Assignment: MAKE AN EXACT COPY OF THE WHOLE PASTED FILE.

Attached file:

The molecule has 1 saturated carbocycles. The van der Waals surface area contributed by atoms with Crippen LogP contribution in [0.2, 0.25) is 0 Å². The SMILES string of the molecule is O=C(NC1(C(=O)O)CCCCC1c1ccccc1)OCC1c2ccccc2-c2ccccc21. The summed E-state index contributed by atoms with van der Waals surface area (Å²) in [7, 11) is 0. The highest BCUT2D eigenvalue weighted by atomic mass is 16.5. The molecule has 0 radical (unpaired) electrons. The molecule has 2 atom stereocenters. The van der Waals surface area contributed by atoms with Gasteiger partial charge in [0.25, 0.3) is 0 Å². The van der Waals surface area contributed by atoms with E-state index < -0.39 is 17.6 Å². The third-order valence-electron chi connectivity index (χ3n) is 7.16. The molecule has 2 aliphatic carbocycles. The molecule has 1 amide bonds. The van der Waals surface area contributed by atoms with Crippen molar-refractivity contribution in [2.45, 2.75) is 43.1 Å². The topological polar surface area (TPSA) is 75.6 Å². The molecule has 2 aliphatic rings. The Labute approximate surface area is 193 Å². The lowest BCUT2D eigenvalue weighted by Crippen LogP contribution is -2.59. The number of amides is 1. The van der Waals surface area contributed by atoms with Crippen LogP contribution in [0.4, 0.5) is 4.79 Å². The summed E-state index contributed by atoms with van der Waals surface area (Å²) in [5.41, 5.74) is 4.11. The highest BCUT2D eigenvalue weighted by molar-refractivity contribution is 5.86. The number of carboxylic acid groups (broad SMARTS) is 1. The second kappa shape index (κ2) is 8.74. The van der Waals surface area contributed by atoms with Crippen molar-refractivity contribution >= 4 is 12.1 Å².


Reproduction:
The molecule has 1 saturated carbocycles. The van der Waals surface area contributed by atoms with Crippen LogP contribution in [0.2, 0.25) is 0 Å². The SMILES string of the molecule is O=C(NC1(C(=O)O)CCCCC1c1ccccc1)OCC1c2ccccc2-c2ccccc21. The summed E-state index contributed by atoms with van der Waals surface area (Å²) in [7, 11) is 0. The highest BCUT2D eigenvalue weighted by atomic mass is 16.5. The molecule has 0 radical (unpaired) electrons. The molecule has 2 atom stereocenters. The van der Waals surface area contributed by atoms with Gasteiger partial charge in [0.25, 0.3) is 0 Å². The van der Waals surface area contributed by atoms with E-state index < -0.39 is 17.6 Å². The third-order valence-electron chi connectivity index (χ3n) is 7.16. The molecule has 2 aliphatic carbocycles. The molecule has 1 amide bonds. The van der Waals surface area contributed by atoms with Crippen molar-refractivity contribution in [2.45, 2.75) is 43.1 Å². The topological polar surface area (TPSA) is 75.6 Å². The molecule has 2 aliphatic rings. The Labute approximate surface area is 193 Å². The lowest BCUT2D eigenvalue weighted by Crippen LogP contribution is -2.59. The number of amides is 1. The van der Waals surface area contributed by atoms with Crippen LogP contribution in [0.4, 0.5) is 4.79 Å². The summed E-state index contributed by atoms with van der Waals surface area (Å²) in [5.41, 5.74) is 4.11. The highest BCUT2D eigenvalue weighted by molar-refractivity contribution is 5.86. The number of carboxylic acid groups (broad SMARTS) is 1. The second kappa shape index (κ2) is 8.74. The van der Waals surface area contributed by atoms with Crippen molar-refractivity contribution >= 4 is 12.1 Å².